sounds neat, and you are young enough to pull it off.  I do not have the knowledge you seek.  but others will chime in.  I will follow.
timberking B 2000, 277c track loader, PJ 32 foot gooseneck, 1976 F700 state dump truck, JD 850 tractor.  2007 Chevy 3500HD dually, home built log splitter 18 horse 28 gpm with 5 inch cylinder and 32 inch split range with conveyor 12 volt tarp motor

Offline Mainecoast

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Re: Log building
« Reply #2 on: September 27, 2021, 07:21:49 AM »
I think Iím young enough! 32..weíre about to finish up our cabins down here on the coast...not timber framed or logs but simple artistic camps. Then weíre heading back north. 

Offline jake pogg

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Re: Log building
« Reply #3 on: September 27, 2021, 11:22:36 AM »
I've been building with logs for a couple decades +,and been doing this current project since May.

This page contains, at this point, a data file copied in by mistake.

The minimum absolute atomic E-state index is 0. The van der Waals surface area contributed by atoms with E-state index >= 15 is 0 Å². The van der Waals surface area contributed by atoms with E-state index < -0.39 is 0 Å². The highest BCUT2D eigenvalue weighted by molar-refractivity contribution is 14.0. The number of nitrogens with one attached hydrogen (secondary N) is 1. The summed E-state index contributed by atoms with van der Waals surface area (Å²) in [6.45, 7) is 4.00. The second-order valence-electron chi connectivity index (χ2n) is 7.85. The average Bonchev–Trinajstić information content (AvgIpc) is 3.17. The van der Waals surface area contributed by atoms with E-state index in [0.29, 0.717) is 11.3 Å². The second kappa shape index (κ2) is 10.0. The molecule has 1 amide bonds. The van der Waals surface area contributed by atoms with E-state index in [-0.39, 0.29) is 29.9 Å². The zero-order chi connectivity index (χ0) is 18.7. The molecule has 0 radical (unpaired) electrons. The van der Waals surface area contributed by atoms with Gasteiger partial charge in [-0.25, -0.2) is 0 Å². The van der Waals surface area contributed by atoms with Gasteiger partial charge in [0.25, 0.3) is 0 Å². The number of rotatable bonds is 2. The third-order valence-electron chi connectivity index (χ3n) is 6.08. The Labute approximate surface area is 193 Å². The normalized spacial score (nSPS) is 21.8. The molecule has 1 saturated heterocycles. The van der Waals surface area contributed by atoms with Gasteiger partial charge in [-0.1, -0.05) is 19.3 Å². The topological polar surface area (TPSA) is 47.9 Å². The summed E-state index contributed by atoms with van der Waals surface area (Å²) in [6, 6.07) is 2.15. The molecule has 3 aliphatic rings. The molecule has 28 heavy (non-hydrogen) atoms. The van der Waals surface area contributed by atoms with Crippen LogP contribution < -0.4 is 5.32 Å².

It's the first time i use any sort of squared-off "logs",and do Not recommend it.
I'm far from Maine(unfortunately,i love Maine,and could really use some help:)),and am racing the season here,so have not much time for the internet.
But may try to answer some questions,if maybe you can be more specific?



 

 

This place is an L-shape,36'x28' main part,8'x14' mud-room on front.
I've been doing it all by myself,using a forklift,and lately a boom-truck,7-4T.
Can't say that it was easy,and yes,if possible,join an ongoing project before you start your own,if at all possible.
"You can teach a pig anything,it just takes time;but what's time to a pig?"